District Of Columbia Protecting Pregnant Workers Act Poster Required
The Protecting Pregnant Workers Act is a labor law posters poster by the District Of Columbia Office Of Human Rights. This is a mandatory posting for all employers in District Of Columbia, and businesses who fail to comply may be subject to fines or sanctions.
The Protecting Pregnant Workers Fairness Act (PPW) requires District of Columbia employers to provide reasonable workplace accommodations for employees whose ability to perform job duties is limited because of pregnancy, childbirth, breastfeeding, or a related medical condition. The employer must engage in good faith and in a timely and interactive process to determine the accommodations.
DC All-In-One Labor Poster: Instead of printing out dozens of posters, employers can also purchase an all-in-one poster that covers both District Of Columbia and Federal poster requirements by clicking here .
Protecting Pregnant Workers Fairness Act - Know Your Rights in the District of Columbia - Accommodations for Pregnancy, Childbirth and Breastfeeding The Protecting Pregnant Workers Fairness Act (PPW) requires District of Columbia employers to provide reasonable workplace accommodations for employees whose ability to perform job duties is limited because of pregnancy, childbirth, breastfeeding, or a related medical condition. The employer must engage in good faith and in a timely and interactive process to determine the accommodations. Types of Accommodations ohr.dc.gov phone: (202) 727-4559 fax: (202) 727-9589 441 4th Street NW, Suite 570N, Washington, DC 20010 Filing a Complaint of a Violation If you believe an employer has wrongfully denied you a reasonable accommodation or has discriminated against you because of your pregnancy, childbirth, need to breastfeed or a related medical condition, you can file a complaint within one year with the DC Office of Human Rights (OHR). To file a complaint, visit: A case can also be initiated through the Department of Employment Services (DOES) Office of Wage and Hour Compliance by calling (202) 671-1880. All cases must be filed and investigated by OHR. Once OHR issues a decision, a DOES administrative law judge will decide if a violation of the statute occurred. The DOES decision may be appealed to the DC Office of Administrative Hearings. • Online at ohr.dc.gov; or • In-Person at 441 4th Street NW, Suite 570N, Washington, DC 20001. Employers must make all reasonable accommodations,* including but not limited to: Prohibited Actions by Employers • Refuse an accommodation unless it would cause significant hardship or expense to the business; • Take adverse action against an employee for requesting an accommodation; • Deny employment opportunities to the employee because of the request or need for an accommodation; • Require an employee to take leave if a reasonable accommodation can be provided; or • Require employees to accept an accommodation unless it’s necessary for the employee to perform her job duties. • More frequent or longer breaks; • Time off to recover from childbirth; • Temporarily transferring the employee to a less strenuous or hazardous position; • Purchasing or modifying work equipment, such as chairs; • Temporarily restructuring the employee’s position to provide light duty or a modified work schedule; • Having the employee refrain from heavy lifting; • Relocating the employee’s work area; or • Providing private (non-bathroom) space for expressing breast milk. Certification from Health Care Provider The employer may require an employee to provide certification from a health care provider indicating a reasonable accommodation is advisable. The certification must include: (1) the date the accommodation became or will become medically advisable; (2) an explanation of the medical condition and need for a reasonable accommodation; and (3) the probable length of time the accommodation should be provided. * A “reasonable accommodation” is one that does not require significant difficulty in the operation of the employer’s business or sig- nificant expense for the employer, with consideration to factors such as the size of the business, its financial resources and the nature and structure of the business. Employers may not:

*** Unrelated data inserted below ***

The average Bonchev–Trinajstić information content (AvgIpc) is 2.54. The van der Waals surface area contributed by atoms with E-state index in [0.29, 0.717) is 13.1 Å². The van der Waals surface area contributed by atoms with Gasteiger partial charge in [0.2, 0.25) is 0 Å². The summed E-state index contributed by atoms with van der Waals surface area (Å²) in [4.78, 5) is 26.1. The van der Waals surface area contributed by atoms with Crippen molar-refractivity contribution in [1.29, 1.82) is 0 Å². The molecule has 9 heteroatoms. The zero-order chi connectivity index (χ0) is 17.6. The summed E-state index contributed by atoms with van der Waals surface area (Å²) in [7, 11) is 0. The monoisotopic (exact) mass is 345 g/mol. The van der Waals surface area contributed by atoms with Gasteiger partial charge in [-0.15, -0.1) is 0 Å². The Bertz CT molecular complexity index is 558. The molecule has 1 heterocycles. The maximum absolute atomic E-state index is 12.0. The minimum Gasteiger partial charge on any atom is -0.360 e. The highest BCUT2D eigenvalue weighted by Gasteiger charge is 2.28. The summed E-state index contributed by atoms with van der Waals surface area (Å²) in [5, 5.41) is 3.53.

Other District Of Columbia Labor Law Posters 4 PDFS
There are an additional 22 optional and mandatory District Of Columbia labor law posters that may be relevant to your business. Be sure to also print all relevant state labor law posters, as well as all mandatory federal labor law posters.
- Original poster PDF https://ohr.dc.gov/sites/default/files/dc/sites/ohr/publication/attachments/PregnantWorkers_WorkplacePoster_052615_FINAL.pdf , updated December 2018
- District Of Columbia Labor Law Posters at http://ohr.dc.gov/workplaceposters
- District Of Columbia Office Of Human Rights
While we do our best to keep our list of District Of Columbia labor law posters up to date and complete, we cannot be held liable for errors or omissions. Is the poster on this page out-of-date or not working? Please let us know and we will fix it ASAP.